The first male human being who dragged a female off to his cave probably thought very little about romance; he was more motivated by sexual attraction to his "prey." As a literary term, romance was coined by the French in the Middle Ages to describe tales of heroes and their chivalric exploits. But today, when we talk of romance, we usually mean an "ardent emotional attachment or involvement between two people" or "a strong, sometimes short-lived attachment, fascination or enthusiasm for someone or something," both of which describe the amorous high jinks in the charming musical, Romance, Romance, currently being performed at the Women's Theater Company in Parsippany.
Composer Keith Herrmann and lyricist Barry Harman have fashioned a play in two acts joined by the theme of romance. Indeed, they are set in two different eras and places: the first in fin de siècle Vienna and the second in 21st century America. They are, however, linked by one song performed in both acts.
Over and over, we are informed that what we are watching is the "comedy of love/life." In the first act, two bored, rich individuals, Alfred and Peppi (a former actress/ courtesan), complain about being bored with their love lives. Seeking diversion and wondering whether they will ever meet their true loves and be loved for their own sake, both don disguises and go slumming among the "rabble." Alfred passes himself off as a starving artist, Peppi as a poor seamstress. Without the accoutrements of wealth and position, each becomes more "romantic" to the other, and magic happens. Through their exploits, a masked couple dance in intricate patterns, reminding us of the masquerade going on, here and wherever love is concerned.
The second act is set at a summer share in the Hamptons where two married couples are vacationing. With little romance in their current unions, Sam and Monica—best friends at work—toy with the idea of "hooking up, despite the love each professes for his/her spouse. Perhaps it's the thrill of "doing something illicit" and discovering that "it's not too late" to find love with a best friend/soul mate. Whatever it is, the two decide that romantic notions provide a spark to life.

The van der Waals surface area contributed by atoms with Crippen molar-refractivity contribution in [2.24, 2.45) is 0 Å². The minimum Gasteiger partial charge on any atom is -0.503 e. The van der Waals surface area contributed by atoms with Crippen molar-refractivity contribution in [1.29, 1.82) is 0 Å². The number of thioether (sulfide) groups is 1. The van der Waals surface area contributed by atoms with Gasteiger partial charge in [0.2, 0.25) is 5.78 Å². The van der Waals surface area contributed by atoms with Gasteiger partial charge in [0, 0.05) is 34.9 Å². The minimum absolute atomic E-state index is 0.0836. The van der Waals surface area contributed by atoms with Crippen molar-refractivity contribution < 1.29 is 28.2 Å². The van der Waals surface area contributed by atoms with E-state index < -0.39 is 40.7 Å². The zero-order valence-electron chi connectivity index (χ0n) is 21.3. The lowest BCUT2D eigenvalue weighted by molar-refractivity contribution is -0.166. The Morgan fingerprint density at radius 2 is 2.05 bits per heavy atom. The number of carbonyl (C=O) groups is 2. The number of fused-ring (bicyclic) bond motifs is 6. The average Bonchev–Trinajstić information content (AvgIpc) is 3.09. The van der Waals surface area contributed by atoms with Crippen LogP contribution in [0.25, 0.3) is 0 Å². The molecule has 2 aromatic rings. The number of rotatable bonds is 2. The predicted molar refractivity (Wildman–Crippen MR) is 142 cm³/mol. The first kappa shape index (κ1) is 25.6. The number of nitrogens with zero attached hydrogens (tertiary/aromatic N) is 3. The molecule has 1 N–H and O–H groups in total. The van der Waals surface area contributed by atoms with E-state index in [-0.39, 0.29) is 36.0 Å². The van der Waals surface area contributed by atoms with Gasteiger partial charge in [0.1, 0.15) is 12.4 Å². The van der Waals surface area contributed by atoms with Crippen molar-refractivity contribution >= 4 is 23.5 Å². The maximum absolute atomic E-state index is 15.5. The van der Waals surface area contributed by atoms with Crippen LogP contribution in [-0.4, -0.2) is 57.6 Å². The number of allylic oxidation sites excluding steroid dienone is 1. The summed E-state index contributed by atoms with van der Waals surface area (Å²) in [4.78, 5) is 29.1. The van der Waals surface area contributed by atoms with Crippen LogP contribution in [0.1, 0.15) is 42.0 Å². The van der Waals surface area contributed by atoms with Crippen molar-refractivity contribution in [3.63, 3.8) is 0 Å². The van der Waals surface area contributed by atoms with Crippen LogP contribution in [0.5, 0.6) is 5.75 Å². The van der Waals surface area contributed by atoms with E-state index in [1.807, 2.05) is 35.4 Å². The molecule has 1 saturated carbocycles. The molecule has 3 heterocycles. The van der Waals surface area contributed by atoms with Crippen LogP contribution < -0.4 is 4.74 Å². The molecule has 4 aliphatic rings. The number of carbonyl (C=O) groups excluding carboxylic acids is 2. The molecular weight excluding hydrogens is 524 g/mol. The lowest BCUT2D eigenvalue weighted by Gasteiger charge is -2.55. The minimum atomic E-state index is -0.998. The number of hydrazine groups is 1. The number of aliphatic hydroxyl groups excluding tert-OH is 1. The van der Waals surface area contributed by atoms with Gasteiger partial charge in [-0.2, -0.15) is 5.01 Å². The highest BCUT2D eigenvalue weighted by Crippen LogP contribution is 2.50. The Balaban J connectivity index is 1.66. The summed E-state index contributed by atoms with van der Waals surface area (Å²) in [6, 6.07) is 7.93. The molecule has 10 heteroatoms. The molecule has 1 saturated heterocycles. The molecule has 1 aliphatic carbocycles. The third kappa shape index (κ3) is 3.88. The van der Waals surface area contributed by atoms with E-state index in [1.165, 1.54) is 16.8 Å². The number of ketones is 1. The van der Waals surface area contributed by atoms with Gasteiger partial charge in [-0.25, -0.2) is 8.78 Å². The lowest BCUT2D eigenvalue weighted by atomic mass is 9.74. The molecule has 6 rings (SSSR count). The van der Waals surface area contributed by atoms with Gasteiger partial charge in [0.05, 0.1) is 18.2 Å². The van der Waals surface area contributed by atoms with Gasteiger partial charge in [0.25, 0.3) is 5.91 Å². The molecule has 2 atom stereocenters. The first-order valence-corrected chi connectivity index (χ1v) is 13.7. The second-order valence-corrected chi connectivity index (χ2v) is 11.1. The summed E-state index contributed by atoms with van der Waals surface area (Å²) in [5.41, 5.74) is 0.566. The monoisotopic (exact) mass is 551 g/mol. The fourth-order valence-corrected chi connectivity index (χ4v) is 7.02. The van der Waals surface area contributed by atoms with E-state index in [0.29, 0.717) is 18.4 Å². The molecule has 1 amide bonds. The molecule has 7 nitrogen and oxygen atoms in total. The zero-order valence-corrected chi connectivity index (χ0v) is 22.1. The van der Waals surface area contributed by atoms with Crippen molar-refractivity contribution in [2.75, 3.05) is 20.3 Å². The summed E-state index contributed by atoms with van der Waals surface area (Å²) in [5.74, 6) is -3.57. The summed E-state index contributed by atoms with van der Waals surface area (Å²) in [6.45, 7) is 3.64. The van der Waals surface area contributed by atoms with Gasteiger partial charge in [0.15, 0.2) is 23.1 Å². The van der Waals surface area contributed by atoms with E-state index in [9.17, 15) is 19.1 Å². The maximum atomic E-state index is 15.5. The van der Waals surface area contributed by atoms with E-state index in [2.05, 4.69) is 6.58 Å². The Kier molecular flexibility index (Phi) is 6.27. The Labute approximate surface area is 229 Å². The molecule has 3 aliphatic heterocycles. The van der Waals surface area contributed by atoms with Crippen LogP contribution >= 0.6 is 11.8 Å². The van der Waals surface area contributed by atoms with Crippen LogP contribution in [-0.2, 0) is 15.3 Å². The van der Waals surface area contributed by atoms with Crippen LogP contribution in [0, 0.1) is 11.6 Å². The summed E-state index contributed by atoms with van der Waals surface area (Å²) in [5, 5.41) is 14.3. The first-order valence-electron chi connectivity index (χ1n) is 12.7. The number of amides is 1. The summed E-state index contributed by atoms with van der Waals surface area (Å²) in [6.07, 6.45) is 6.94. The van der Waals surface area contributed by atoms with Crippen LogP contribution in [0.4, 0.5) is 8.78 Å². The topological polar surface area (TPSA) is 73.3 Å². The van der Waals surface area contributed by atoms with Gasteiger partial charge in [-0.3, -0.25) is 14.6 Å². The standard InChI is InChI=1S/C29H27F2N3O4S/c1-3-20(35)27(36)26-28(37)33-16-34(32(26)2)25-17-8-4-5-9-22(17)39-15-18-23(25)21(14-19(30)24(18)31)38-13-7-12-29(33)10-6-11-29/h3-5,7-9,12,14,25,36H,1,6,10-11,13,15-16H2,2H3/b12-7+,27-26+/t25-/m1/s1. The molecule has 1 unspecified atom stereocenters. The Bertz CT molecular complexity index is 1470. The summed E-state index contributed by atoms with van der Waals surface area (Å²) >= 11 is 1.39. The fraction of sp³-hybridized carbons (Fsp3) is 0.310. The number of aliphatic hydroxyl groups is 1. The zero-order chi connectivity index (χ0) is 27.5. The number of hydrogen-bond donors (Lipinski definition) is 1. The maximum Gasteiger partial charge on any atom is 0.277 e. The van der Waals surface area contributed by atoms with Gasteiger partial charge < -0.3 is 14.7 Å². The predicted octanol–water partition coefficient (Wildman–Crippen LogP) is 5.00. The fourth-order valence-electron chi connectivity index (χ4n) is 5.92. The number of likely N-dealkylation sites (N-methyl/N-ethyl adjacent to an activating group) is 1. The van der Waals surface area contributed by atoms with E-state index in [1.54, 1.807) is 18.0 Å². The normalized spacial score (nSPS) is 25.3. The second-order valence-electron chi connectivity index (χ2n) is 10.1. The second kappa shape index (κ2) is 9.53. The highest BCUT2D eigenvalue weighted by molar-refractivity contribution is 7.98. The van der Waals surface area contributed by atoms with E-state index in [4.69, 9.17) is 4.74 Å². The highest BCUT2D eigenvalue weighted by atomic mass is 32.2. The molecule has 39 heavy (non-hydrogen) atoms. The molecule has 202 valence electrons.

Marc G. Dalio and Marcia Sofley portray the principal roles in the production. Both have beautiful, strong voices and a charming manner with the material. Sofley's dimples and sparkling eyes make Peppi a delightful person, despite her deception. Dalio's sonorous baritone and arch mannerisms beautifully convey the boredom felt by Alfred. As Sam and Monica, the two actors tone down their arrogant and supercilious behavior; it would not be seemly (or convincing) in the modern era in which the act occurs In fact, they are caught between an acknowledgement that their platonic relationship is skating on thin ice with regard to their marriages and friendship. Should they cross the line? Do they? You'll have to go and find out.
Ashley Kowzin and Joe D'Angio play the masqueraders in the first act (non-speaking roles) and the spurned spouses called Her and Him in the second act. Their lack of real names makes them nothing more than agreeable foils to Sam and Monica. D'Angio has a nice voice and conveys well a guy to works hard and goes to sleep early. Kowzun's voice, while lovely, is rather weak; I don't think it's so to fit the rather wishy-washy character she portrays.
The first act of Romance, Romance is the more interesting and charming of the two, perhaps because it's written (and played) to take a lighter and more droll approach to love; it is based on The Little Comedy by the master of romantic farce Arthur Schnitzler. The second act, based on Pain de Ménage, by Frenchman Jules Renard, is more serious because should Sam and Monica pursue their need for romance, two innocent bystanders, their spouses, would be very hurt.
Lauran Moran Mills' direction and choreography is playful when it needs to be and serious when necessary. Warren Helms' terrific musical direction really gives the feeling that one is getting a little bit of Broadway in Parsippany. The set by Jonathan Wentz is a series of arches that revolve to fit each venue, and Joan Ludwig's costumes fit each era quite well.
Romance, Romance may be a bit of fluff, but it sure shows the difference with which different times and classes view the term. Whatever it means to you, Romance, Romance is a lovely autumnal diversion for local theatergoers.
Romance, Romance will be performed at The Women’s Theater Company, 1130 Knoll Road, Parsippany, Friday and Saturday evenings and Sunday matinees through October 9. For information and tickets, call 973.316.3033.